During a global pandemic the benefit of routine visits and treatment of cancer patients must be weighed against the risks to patients, staff, and society. Prostate cancer is one of the most common cancers Radiation Oncology departments treat, and efficient resource utilization is essential in the setting of a pandemic. Herein, we aim to establish recommendations and a framework by which to evaluate prostate radiotherapy management decisions.
Radiation Oncologists from the United States and United Kingdom rapidly conducted a systematic review and agreed upon recommendations to safely manage prostate cancer patients during the COVID-19 pandemic. A RADS framework was created: Remote visits, and Avoidance, Deferment, and Shortening of radiotherapy was applied to determine appropriate approaches.
Recommendations are provided by National Comprehensive Cancer Network (NCCN) risk group, including clinical node positive, post-prostatectomy, oligometastatic, and low volume M1 disease. Across all prostate cancer stages, telemedicine consultations and return visits were recommended when resources/staff available. Delays in consultations and return visits was deemed safe based on stage of disease between 1-6 months. Treatment can be avoided or delayed until safe for very low, low, and favorable intermediate-risk disease. Unfavorable intermediate-risk, high-risk, clinical node positive, recurrence post-surgery, oligometastatic, and low-volume M1 disease can receive neoadjuvant hormone therapy for 4-6 months as necessary. Ultrahypofractionation was preferred for localized, oligometastatic, and low volume M1, and moderate hypofractionation was preferred for post-prostatectomy and clinical node positive disease. Salvage was preferred to adjuvant radiation.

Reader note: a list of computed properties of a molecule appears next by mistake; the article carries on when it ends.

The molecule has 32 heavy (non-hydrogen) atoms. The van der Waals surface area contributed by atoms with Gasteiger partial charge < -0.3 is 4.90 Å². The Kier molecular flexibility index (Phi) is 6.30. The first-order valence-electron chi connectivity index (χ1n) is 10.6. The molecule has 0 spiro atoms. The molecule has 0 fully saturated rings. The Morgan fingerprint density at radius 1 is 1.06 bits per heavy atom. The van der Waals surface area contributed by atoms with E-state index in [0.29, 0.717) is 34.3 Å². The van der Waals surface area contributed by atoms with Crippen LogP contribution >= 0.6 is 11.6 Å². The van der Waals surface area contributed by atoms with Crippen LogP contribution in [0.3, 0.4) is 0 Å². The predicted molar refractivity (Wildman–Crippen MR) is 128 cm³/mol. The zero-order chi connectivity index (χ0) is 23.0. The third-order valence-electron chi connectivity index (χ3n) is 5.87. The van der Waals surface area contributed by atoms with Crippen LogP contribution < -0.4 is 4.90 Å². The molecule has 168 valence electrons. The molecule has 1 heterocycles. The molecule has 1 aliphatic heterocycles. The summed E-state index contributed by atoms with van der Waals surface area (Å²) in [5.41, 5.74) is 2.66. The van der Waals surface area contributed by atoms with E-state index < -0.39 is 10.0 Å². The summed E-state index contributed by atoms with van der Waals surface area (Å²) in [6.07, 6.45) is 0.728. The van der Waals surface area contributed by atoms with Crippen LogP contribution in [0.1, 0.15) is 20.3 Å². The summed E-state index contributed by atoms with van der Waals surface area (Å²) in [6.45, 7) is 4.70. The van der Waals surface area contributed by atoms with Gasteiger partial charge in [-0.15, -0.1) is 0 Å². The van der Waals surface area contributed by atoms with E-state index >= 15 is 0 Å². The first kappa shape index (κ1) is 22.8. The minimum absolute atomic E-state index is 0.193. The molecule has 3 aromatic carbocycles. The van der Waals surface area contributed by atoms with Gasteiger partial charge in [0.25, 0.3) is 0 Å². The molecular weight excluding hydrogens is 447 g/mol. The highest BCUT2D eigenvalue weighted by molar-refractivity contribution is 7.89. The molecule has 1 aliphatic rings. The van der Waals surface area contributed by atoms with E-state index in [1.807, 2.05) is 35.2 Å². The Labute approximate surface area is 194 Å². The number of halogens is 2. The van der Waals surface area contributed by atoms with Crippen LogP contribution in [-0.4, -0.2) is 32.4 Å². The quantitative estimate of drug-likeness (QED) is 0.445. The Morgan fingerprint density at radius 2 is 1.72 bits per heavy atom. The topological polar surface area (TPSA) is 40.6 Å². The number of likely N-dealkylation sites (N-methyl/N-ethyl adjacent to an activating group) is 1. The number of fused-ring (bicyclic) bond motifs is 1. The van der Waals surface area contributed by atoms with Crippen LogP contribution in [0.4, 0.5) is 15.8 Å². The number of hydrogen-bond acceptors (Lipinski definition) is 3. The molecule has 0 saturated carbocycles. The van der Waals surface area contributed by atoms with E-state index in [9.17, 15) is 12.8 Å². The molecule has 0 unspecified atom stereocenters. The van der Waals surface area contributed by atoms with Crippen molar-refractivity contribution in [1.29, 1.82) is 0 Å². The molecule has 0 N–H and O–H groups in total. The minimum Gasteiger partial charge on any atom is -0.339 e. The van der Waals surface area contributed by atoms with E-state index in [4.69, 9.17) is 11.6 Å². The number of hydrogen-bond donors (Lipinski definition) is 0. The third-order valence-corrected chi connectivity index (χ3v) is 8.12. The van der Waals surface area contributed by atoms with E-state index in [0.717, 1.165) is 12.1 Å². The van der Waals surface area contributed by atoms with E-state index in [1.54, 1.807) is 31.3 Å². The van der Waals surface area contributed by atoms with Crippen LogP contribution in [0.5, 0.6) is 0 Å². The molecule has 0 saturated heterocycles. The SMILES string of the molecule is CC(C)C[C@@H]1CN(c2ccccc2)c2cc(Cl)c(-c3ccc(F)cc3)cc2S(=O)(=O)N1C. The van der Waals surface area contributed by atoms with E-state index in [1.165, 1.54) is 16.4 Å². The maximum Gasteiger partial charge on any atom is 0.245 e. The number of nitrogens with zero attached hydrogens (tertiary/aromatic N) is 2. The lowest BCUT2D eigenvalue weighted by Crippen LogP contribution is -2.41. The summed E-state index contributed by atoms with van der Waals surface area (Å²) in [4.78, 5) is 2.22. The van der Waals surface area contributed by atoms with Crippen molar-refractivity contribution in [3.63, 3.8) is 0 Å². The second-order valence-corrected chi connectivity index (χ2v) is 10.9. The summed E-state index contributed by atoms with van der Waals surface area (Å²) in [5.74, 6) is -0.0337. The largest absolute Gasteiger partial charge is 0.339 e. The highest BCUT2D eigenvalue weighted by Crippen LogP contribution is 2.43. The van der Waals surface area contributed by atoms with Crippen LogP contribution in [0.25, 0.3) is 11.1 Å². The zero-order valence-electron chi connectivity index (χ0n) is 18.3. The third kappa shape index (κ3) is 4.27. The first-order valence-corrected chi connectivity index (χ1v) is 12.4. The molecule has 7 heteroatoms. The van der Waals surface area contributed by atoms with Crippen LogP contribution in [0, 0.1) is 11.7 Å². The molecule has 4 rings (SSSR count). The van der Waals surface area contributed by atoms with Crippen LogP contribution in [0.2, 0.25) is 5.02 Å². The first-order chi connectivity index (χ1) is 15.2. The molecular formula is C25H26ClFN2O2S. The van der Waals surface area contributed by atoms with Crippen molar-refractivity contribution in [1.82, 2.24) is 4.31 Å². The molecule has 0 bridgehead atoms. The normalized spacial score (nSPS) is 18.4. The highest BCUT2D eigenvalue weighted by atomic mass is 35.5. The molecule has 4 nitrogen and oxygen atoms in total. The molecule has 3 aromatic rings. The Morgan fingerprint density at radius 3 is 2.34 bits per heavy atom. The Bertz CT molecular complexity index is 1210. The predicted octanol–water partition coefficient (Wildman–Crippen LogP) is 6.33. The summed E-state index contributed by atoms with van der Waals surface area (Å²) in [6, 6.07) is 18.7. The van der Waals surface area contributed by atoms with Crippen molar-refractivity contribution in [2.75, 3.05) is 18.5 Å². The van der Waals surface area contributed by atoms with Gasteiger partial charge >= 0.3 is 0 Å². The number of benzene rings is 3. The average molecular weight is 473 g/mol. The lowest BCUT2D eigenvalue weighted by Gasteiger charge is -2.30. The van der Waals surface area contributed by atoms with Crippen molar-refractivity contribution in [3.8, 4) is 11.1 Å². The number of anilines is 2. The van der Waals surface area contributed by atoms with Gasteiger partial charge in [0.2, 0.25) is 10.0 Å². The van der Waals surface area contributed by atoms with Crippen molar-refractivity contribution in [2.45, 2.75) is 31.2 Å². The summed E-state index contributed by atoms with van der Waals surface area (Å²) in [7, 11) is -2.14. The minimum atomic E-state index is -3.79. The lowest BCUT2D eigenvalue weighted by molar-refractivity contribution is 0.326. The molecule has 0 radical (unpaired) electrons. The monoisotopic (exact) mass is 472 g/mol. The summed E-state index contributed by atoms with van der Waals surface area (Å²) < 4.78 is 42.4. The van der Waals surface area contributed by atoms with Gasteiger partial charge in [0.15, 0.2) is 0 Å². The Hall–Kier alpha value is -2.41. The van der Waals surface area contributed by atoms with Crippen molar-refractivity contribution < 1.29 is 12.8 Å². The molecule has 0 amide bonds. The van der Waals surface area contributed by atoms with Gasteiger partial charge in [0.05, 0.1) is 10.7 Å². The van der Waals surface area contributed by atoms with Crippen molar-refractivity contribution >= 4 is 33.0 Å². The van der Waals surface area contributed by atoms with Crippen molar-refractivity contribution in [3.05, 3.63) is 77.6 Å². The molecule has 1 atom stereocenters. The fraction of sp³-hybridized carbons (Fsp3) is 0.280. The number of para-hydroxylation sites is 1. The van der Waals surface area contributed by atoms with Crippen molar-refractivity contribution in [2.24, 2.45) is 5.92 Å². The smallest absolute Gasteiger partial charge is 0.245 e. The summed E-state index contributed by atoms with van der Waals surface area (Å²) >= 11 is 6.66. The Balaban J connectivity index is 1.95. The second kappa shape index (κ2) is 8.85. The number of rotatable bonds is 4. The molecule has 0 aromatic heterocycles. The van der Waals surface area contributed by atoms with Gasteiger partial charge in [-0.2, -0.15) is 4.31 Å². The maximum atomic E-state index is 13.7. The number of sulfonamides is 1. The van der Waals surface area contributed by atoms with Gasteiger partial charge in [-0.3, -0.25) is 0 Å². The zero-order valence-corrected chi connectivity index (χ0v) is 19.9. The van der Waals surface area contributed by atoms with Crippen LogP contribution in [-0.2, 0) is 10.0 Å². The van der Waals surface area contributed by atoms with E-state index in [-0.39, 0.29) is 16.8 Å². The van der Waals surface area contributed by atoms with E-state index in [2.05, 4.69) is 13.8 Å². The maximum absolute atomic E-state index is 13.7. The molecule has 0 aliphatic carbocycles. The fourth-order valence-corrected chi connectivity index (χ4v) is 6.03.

Resources can be reduced for all identified stages of prostate cancer. The RADS (Remote visits, and Avoidance, Deferment, and Shortening of radiotherapy) framework can be applied to other disease sites to help with decision making in a global pandemic.
Advances in radiation oncology. 2020 Apr 01 [Epub ahead of print]
Nicholas G Zaorsky, James B Yu, Sean M McBride, Robert T Dess, William C Jackson, Brandon A Mahal, Ronald Chen, Ananya Choudhury, Ann Henry, Isabel Syndikus, Timur Mitin, Alison Tree, Amar U Kishan, Daniel E Spratt
Department of Radiation Oncology, Penn State Cancer Institute, Hershey, PA, USA., Department of Therapeutic Radiology/Radiation Oncology, Yale, New Haven, CT, USA., Department of Radiation Oncology, Memorial Sloan Kettering Cancer Center, New York, NY, USA., Department of Radiation Oncology, University of Michigan, Ann Arbor, Michigan, USA., Department of Radiation Oncology, Dana Farber, Boston, MA, USA., Department of Radiation Oncology, University of Kansas, Kansas City, KS, USA., Division of Cancer Sciences, University of Manchester and The Christie NHS Foundation Trust, Manchester, UK., Department of Clinical Oncology, Leeds Teaching Hospitals NHS Trust and the University of Leeds, Leeds, UK., Department of Clinical Oncology, The Clatterbridge Cancer Centre NHS Foundation Trust, Liverpool, UK., Knight Cancer Institute, Department of Radiation Medicine, Oregon Health and Science University, Portland, Oregon, USA., Radiotherapy and Imaging Division, Institute of Cancer Research, Sutton, London, UK., Department of Radiation Oncology, UCLA, Los Angeles, CA, USA.